I am curious how it was decided to use rules based on context joining. It seems to be the right choice *provided* you’re computing contexts “on the way up” starting at the leaves of the expression tree. But it’s typical to compute contexts “on the way down”, passing *the same* context (but with new bindings when appropriate) to each subexpression when it’s checked. Tactic systems are also usually made to work this way, or so it seems, with the context already known for any given hole that is to be filled.

    The standard typing rules need to be adapted for this top-down context checking, but I had assumed there would be no problem making this adaptation, since it seems standard. Does it somehow go wrong for ETT? (Works fine for Computational TT.) Or is there some other reason to go bottom-up? Please explain. Thanks!

  11. Well, it seems to me that using LF types as object-theory judgments is exactly what I would mean by LF as a meta-theory.

    Thanks for your replies! I was hoping that Andrej would chime in too. I’m still confused about how exactly one programs in Andromeda. Maybe I should just go look at some code. (-:

    I was also puzzled by the context joining.

  12. The discussion suggests that there is confusion about what is Twelf and what is a logical framework. In Twelf you can both build derivations in your object logic and also reason about the properties of that object logic. We did a complete verification of the soundness of the SML type system in Twelf. This means encoding the statics and dynamics of SML as logics, and proving meta-theorems about them using the facilities in Twelf for reasoning about logics. Twelf makes it particularly easy to prove Pi2 properties of logics, which is quite enough for the purposes of that project. It is not at all correct to say that Isabelle is a logical framework and that Twelf is something else.

    Instead of proving Pi2 sentences you can work with realizers of them. This would be functional programming over the object logic. That is what Delphin and Beluga are all about. It’s partly a matter of taste whether to prefer a relational formulation or a functional formulation of the metatheory. We’ve found Twelf quite adequate for many large-scale purposes (30K lines of code to do the verification mentioned).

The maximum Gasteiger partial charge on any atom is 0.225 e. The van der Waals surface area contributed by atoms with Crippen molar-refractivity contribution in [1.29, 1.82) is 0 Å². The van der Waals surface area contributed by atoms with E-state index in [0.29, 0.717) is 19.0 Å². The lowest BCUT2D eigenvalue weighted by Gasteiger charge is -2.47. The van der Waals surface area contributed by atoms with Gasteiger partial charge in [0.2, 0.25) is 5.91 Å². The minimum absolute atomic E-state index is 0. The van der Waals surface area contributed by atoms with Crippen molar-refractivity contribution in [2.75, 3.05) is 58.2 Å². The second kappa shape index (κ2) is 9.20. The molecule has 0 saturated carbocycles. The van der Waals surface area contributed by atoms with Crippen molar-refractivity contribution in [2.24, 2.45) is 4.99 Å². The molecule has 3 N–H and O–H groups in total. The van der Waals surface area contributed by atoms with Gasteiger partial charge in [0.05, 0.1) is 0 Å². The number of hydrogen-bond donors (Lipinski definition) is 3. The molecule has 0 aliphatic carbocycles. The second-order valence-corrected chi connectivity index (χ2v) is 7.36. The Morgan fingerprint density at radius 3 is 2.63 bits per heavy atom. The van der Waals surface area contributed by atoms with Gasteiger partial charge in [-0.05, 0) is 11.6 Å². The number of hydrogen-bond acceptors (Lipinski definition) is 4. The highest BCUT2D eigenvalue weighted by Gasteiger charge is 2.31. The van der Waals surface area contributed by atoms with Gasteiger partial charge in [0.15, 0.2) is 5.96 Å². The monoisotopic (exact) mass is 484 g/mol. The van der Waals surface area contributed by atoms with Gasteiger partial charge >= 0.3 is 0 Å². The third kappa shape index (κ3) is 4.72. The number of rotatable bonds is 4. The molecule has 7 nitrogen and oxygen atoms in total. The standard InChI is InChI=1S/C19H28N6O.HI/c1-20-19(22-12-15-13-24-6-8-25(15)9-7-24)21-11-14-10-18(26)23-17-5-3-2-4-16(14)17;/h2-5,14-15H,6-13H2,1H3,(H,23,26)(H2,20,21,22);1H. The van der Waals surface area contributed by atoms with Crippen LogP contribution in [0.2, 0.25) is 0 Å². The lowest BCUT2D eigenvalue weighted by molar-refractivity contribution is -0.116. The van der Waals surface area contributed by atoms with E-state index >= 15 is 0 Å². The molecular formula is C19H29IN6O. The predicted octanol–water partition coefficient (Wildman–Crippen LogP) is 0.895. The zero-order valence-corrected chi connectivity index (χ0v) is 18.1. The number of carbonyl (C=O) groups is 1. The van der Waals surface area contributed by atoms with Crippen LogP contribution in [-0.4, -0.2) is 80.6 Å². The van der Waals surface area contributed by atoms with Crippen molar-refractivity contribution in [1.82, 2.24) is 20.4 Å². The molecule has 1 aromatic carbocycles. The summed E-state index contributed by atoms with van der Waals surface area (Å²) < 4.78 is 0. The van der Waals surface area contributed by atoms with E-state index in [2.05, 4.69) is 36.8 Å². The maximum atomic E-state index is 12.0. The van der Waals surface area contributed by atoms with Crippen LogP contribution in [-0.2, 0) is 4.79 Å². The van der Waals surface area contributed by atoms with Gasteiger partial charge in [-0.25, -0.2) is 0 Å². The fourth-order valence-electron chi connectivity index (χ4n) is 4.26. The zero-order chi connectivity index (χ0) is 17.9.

13. I don’t see how judgments-as-types could be anything but using LF as a metatheory to describe an object theory. Judgments are not types inside the object theory, so if they are LF types then LF must be the metatheory.

  14. > I don’t see how judgments-as-types could be anything but using LF as a metatheory to describe an object theory. Judgments are not types inside the object theory, so if they are LF types then LF must be the metatheory.

    For me, a metalanguage must be used to work with the syntax of the object language. In Twelf, LF doesn’t do this; the totality checker (the thing for proving metatheorems) essentially ends up doing this, in a logic programmy sort of way. The syntax of LF itself–extended with some signature–is manipulated. There are only two levels, LF is the lower level, and assuming a signature in LF is no more meta than assuming axioms in Coq. The original object language (as opposed to the LF representation) is not formally involved.

  15. LF totally does work with the syntax of the object language. When we define STLC inside Twelf like here, we are describing the syntax of STLC, with things like application and abstraction, using LF as the metalanguage. We could do the same thing in Coq. It’s true that we don’t state theorems about the object language inside LF, and that the meta-meta-language of % commands proves things about the object language by proving things about the metalanguage LF, but LF is still the metalanguage used to define the object language; the point is just when we write “arrow : tp -> tp -> tp”, the arrow “->” of LF is one level higher than (and, in particular, different from) the “arrow” of STLC.

  16. Gosh, I go away for a couple of days an there are a dozen comments.

    I think Andromeda cannot be used to prove meta-theorems about SML the way Twelf does. Or to put it differently, perhaps it can if someone writes AML code which essentially does what Twelf does, but correctness of such a prover would depend on the user not assuming certain things. I need to think about this.

    We really are going back to LCF-style here. There’s a base theory which the user may extend with a signature (a bunch of constants) and then can write programs that compute judgments. That’s all there is, really. When I said that the system would be like LF, I meant to say that the base theory (Pi’s and equality types) would look a bit like LF’s kinds and families.

  17. What you are taking for granted, and not defending, is that the relationship of LF types to object language types is the same as, or at least analogous to, the relationship of metalanguage types to object language types.

    It simply doesn’t seem that way to me. (And apparently not to Bob either, from his above comment.)